There is force in this argument, but it seems to me that it seeks to extend Article 2 ( 2 ) too far . It may well be that for some police activities ( where the use of force or a display of the capacity to use force are required ) sex could be a determining factor not simply because on average men are bigger and stronger than women ( which in itself would not necessarily be sufficient ) but because potential delinquents regard men as more ready to use force, and perhaps because men are more willing to use force . These, however, are matters which it seems to me not necessary or, on the evidence available, not possible to decide, especially if regard is had to the role which women now appear to play in warfare and in police forces in some parts of the world . There may be a difference between handling violent crowds and situations where one or two individuals are threatening violence . As to the former, the Commission appears to accept that the exception in Article 2 ( 2 ) would apply to such bodies as the compagnies républicaines de sécurité ( CRS ) whose activities regularly involve the use of force where substantial numbers of people may be involved . As to the latter, there may be an argument that in some situations with which the police have to deal the presence of women could be a deterrent to violence .
Even assuming, however, that in dealing with violence or threats of violence sex could be a determining factor, the French Government has not limited the quotas adopted to police officers who regularly do, or are regularly liable to, perform such a role . It has adopted the quotas for all police officers in the five corps concerned .
It seems to me that there are many degrees of violent behaviour and it has not been established that women cannot deal with any of them or that, even if for specific areas or for specific purposes the use of men only is justified, the engagement of women on a quota basis throughout the police force has been shown to be justified whatever the nature of the activities actually carried out . The French provisions lay down in advance a quota of jobs available to men and women without regard to the context in which the occupational activity is carried out .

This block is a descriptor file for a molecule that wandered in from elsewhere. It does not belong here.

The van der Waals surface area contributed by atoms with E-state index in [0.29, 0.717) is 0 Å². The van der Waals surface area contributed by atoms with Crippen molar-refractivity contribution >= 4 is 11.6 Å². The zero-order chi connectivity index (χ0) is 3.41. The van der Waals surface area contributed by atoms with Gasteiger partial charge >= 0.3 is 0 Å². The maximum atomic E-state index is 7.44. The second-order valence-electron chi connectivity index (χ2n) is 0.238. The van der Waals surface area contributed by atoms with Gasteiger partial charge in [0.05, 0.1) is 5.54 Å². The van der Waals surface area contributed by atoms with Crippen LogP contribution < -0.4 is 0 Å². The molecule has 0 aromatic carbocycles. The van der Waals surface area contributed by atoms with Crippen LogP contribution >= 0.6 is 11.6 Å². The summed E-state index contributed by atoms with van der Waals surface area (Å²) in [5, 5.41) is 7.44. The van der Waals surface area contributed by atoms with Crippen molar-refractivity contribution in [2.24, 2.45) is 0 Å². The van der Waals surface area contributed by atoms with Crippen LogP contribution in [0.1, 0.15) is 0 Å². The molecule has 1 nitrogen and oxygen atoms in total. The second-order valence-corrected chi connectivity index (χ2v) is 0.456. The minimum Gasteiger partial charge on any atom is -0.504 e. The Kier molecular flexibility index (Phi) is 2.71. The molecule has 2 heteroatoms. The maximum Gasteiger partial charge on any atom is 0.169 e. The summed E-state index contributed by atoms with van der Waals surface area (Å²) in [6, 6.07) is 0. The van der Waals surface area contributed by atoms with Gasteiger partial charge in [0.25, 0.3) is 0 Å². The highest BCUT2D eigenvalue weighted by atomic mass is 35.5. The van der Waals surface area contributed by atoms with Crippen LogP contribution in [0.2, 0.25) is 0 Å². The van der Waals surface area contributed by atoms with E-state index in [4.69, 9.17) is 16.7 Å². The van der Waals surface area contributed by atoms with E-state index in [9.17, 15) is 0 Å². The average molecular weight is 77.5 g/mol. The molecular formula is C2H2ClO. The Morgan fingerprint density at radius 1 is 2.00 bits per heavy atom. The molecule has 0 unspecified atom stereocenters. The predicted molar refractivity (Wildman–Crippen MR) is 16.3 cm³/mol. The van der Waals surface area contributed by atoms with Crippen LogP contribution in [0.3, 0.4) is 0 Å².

Johnston was a special case in a situation "characterized by frequent assassinations ". I do not read what is said, particularly in paragraphs 36 to 40 and in point 3 of the operative part of that judgment as applying to all Member States and at all times, even though serious outbreaks of violence have from time to time occurred in many of them . The provisions in question here seem to me to be disproportionate ( Johnston, paragraph 38 ).
Nor does the potential danger to women if outbreaks of violence occur, in my view, justify this across-the-board approach, whatever may be the position in regard to special corps dealing with serious and violent crowd or group disturbances . These risks do not fall, either, within Article 2 ( 3 ) of the directive which makes an exception for "provisions concerning the protection of women" such as regards pregnancy and maternity, and does not cover risks and dangers which do not specifically affect women as such .
The French Government has also relied on Article 9 ( 2 ) of the directive, which mentions "social developments", to argue that its system of separate recruitment is an evolutionary way of gradually attaining complete equality between men and women in matters of recruitment . In my view, that argument fails because Article 9 ( 2 ) comes into play only after an exception has been established under Article 2 ( 2 ) which in this case has not been established on the broad basis for which France contends .
The practical difficulty of applying the directive, which refers to specific occupational activities, to a civil service where recruitment is made into a corps but not into any specific job within that corps is also emphasized . While these difficulties exist under the present system, the Court has stated many times that, "a Member State may not plead provisions, practices or circumstances existing in its internal legal system in order to justify a failure to comply with obligations and time-limits resulting from Community directives" ( e.g . in Case 42/80 Commission v Italy (( 1980 )) ECR 3635, at p . 3640 ). As I see it, it is for the French Government, pursuant to Article 189 of the EEC Treaty, to decide on and put into effect the measures necessary to comply with the directive in this regard, even if that means making changes in its civil service recruitment arrangements .